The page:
5 Reasons the Los Angeles Lakers Trades Make Them Better

Natalie Saar@NatalieSaarContributor IIIMarch 17, 2012

5 Reasons the Los Angeles Lakers Trades Make Them Better

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    In Thursday’s trade deadline frenzy, the Lakers made out like bandits. Since their preseason three-team trade with the Houston Rockets and New Orleans Hornets was vetoed for “basketball reasons,” many people have been wondering what the Lakers are going to do now. It all came to a head by the trade deadline.

    The first trade was with the Cleveland Cavaliers. The Lakers traded Jason Kapono, Luke Walton and a draft pick for guard Ramon Sessions and Christian Eyenga. This was met with celebration from the Lakers fan base. Then, the next trade happened, which made sense in light of the first.

    Lakers legend Derek Fisher was traded to the Houston Rockets along with the other first round draft pick that was acquired in the Odom to Dallas trade. In return, they got 24-year-old Jordan Hill, who picked eight overall in the 2009 draft.

    In a press conference with Lakers GM Mitch Kupchak following the trade deadline, he made comments about why they picked the players. About Ramon Sessions, he said:

    We think Ramon of the three would make the immediate presence. We felt we needed more speed and quickness in the backcourt.

    As for Hill, Kupchap said:

    Jordan Hill is a young promising big man. He’s going to have to work and he's going to have to beat out the guys on this team to prove that.

    Eyenga is going to play for the Defenders in the D-league to start. This is a realistic way for the Lakers to be thinking, and the game last night against the Minnesota Timberwolves proved that.

    Hill did not dress and Sessions did not start, however, Sessions did play, making his first shot as a Laker. 

    There are five big reasons why these trades make the Lakers better.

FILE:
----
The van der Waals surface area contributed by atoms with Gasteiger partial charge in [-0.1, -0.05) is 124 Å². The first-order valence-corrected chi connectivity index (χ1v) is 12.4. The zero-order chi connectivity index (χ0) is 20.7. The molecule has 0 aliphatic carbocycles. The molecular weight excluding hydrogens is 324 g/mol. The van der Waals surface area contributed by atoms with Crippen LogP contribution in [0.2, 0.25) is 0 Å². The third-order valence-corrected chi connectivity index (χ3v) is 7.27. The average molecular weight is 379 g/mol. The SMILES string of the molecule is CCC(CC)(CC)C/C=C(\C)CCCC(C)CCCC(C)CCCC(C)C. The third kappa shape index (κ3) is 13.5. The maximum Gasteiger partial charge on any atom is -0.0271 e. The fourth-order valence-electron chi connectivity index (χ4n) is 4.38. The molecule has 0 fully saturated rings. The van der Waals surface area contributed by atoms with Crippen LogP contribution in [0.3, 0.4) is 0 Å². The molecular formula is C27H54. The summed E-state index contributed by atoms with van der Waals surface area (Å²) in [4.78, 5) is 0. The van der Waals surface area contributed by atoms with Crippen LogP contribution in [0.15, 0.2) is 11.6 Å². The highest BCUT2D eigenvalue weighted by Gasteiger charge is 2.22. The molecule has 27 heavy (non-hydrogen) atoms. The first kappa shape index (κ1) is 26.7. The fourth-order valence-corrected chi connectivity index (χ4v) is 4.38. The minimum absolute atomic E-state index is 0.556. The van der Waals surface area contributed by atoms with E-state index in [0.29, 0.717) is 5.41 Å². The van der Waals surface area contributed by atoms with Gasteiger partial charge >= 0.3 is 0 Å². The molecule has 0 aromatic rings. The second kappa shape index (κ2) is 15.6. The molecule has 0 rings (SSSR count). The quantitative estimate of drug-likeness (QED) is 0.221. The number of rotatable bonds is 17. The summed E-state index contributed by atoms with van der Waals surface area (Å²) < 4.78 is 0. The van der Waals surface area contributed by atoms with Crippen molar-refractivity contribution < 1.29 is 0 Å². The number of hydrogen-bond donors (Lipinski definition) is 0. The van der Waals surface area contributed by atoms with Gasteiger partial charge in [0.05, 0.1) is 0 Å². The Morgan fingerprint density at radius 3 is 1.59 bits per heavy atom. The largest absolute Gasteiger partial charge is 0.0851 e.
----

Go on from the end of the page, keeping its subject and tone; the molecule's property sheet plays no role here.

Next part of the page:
The Lakers Got Younger

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    It’s no secret the Lakers were an old team. Not anymore. With Fisher (37), Kapono (31), and Walton (31) gone, they have lost players who are past their prime. In return, they received a 24-year-old and a 25-year-old in positions where they needed them.

    Kobe Bryant, while putting up amazing numbers, is no longer as fast and defensively able as he once was. This means the Lakers needed some players to build around the young star Andrew Bynum (also 24 years old).

    What the Lakers management did was create a team for the future while still finding pieces to compliment the championship line-up they currently have. This is a team that can make a run at the championship this season and for years to come.

More Skill and Security

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    While Derek Fisher is a fixture in Lakers history and lore, he’s well past his prime and amongst the least talented starting point guards in the league. He averages 5.6 points a game, 3.1 rebounds and 3.3 assists. While he still showed the ability to be clutch at times (such as his last shot he took as a Laker), his overall play was a detriment to the team.

    Also, Luke Walton has not performed well on the floor despite the fact that he’s a multi-championship winner and NBA veteran. He hasn’t started for them in years and averages seven minutes a game, in which he averages 1.3 points, 1.6 rebounds and 0.6 assists. Sessions averages ten times that, while Eyenga, who will be starting with the Defenders, comes out at about even.